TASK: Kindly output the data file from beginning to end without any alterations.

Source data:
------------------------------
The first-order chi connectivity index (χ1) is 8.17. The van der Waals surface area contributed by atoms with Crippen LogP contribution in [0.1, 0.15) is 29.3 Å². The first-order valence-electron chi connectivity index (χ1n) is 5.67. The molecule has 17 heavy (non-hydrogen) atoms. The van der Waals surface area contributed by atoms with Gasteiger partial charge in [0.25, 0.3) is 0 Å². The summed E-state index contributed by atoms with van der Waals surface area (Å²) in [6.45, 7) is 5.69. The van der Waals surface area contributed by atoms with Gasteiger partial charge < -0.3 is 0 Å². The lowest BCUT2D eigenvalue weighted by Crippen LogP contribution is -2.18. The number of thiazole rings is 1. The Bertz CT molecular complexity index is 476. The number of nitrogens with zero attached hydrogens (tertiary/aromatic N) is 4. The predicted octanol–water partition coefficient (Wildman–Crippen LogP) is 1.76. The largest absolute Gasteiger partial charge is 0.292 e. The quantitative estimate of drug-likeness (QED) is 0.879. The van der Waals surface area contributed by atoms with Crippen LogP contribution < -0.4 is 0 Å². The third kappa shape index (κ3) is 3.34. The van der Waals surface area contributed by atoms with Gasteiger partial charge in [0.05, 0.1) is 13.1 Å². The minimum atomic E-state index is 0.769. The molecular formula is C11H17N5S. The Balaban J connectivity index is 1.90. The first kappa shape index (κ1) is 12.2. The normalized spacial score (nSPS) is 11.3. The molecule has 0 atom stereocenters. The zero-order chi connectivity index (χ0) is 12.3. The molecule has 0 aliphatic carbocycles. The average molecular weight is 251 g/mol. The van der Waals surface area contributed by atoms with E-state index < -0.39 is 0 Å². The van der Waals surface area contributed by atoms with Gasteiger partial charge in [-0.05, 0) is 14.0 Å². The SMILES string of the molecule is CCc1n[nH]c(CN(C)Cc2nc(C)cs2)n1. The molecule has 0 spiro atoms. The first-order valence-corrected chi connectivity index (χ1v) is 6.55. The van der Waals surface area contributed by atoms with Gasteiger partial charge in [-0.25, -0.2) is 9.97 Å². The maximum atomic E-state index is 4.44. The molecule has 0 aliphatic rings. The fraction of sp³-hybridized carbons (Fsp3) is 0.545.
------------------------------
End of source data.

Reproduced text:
The first-order chi connectivity index (χ1) is 8.17. The van der Waals surface area contributed by atoms with Crippen LogP contribution in [0.1, 0.15) is 29.3 Å². The first-order valence-electron chi connectivity index (χ1n) is 5.67. The molecule has 17 heavy (non-hydrogen) atoms. The van der Waals surface area contributed by atoms with Gasteiger partial charge in [0.25, 0.3) is 0 Å². The summed E-state index contributed by atoms with van der Waals surface area (Å²) in [6.45, 7) is 5.69. The van der Waals surface area contributed by atoms with Gasteiger partial charge < -0.3 is 0 Å². The lowest BCUT2D eigenvalue weighted by Crippen LogP contribution is -2.18. The number of thiazole rings is 1. The Bertz CT molecular complexity index is 476. The number of nitrogens with zero attached hydrogens (tertiary/aromatic N) is 4. The predicted octanol–water partition coefficient (Wildman–Crippen LogP) is 1.76. The largest absolute Gasteiger partial charge is 0.292 e. The quantitative estimate of drug-likeness (QED) is 0.879. The van der Waals surface area contributed by atoms with Crippen LogP contribution < -0.4 is 0 Å². The third kappa shape index (κ3) is 3.34. The van der Waals surface area contributed by atoms with Gasteiger partial charge in [0.05, 0.1) is 13.1 Å². The minimum atomic E-state index is 0.769. The molecular formula is C11H17N5S. The Balaban J connectivity index is 1.90. The first kappa shape index (κ1) is 12.2. The normalized spacial score (nSPS) is 11.3. The molecule has 0 atom stereocenters. The zero-order chi connectivity index (χ0) is 12.3. The molecule has 0 aliphatic carbocycles. The average molecular weight is 251 g/mol. The van der Waals surface area contributed by atoms with E-state index < -0.39 is 0 Å². The van der Waals surface area contributed by atoms with Gasteiger partial charge in [-0.05, 0) is 14.0 Å². The SMILES string of the molecule is CCc1n[nH]c(CN(C)Cc2nc(C)cs2)n1. The molecule has 0 spiro atoms. The first-order valence-corrected chi connectivity index (χ1v) is 6.55. The van der Waals surface area contributed by atoms with Gasteiger partial charge in [-0.25, -0.2) is 9.97 Å². The maximum atomic E-state index is 4.44. The molecule has 0 aliphatic rings. The fraction of sp³-hybridized carbons (Fsp3) is 0.545.